The M1 family of Apple Mac computers with Apple M1, M1 Pro, M1 Max, and M1 Ultra processors can now run Linux operating systems – native support for these chips has been included in the Linux 6.2 kernel.
Linus Torvalds stated that he had been waiting for a laptop with an Arm processor that would run Linux for a long time, but he felt that such a scenario would be extremely unlikely without Apple divulging all the specifications of the new platform.
Torvalds announced that after a "long wait," Linux support for Arm processors, and in particular the M1, is now available for most common Linux distributions, although it remains an experimental feature. Linux 6.2 is expected to be the default basis for Ubuntu 23.04 and will be included in Fedora 38 until Linux 6.3 is released at the end of April.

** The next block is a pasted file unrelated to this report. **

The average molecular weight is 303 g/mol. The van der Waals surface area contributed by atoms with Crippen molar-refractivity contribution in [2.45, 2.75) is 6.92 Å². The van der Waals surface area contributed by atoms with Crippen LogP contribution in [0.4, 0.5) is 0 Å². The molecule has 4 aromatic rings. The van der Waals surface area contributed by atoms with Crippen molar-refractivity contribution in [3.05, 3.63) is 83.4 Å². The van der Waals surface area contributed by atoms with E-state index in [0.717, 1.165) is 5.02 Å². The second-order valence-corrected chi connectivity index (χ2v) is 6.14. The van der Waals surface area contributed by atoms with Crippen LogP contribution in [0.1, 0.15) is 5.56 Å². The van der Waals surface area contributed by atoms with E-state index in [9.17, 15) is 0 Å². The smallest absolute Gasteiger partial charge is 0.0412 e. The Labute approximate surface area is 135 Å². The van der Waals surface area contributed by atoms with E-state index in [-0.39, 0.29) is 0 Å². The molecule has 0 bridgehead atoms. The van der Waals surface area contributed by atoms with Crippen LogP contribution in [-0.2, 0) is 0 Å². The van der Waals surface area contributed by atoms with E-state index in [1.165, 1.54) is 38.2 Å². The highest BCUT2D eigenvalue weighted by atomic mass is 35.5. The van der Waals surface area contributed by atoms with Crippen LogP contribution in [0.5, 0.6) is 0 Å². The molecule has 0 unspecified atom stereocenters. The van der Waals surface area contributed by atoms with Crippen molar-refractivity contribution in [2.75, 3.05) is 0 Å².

The Linux 6.2 kernel includes many innovations from companies such as Intel, AMD, Google, and Red Hat. Notable improvements include stable out-of-the-box support for Intel Arc Graphics, as well as basic support for NVIDIA GeForce RTX 30-series accelerated graphics.
The NTFS3 file kernel driver has also been enhanced as well as improving the performance of older Intel Skylake PCs.
The previous Linux 6.1 kernel version will be valid until at least the end of 2026. Therefore, fixes from kernel version 6.2 are likely to eventually be included in version 6.1.
The Linux 6.2 kernel includes significant new hardware capabilities and functionality, but the most striking news remains that Apple M1 processors are still supported.
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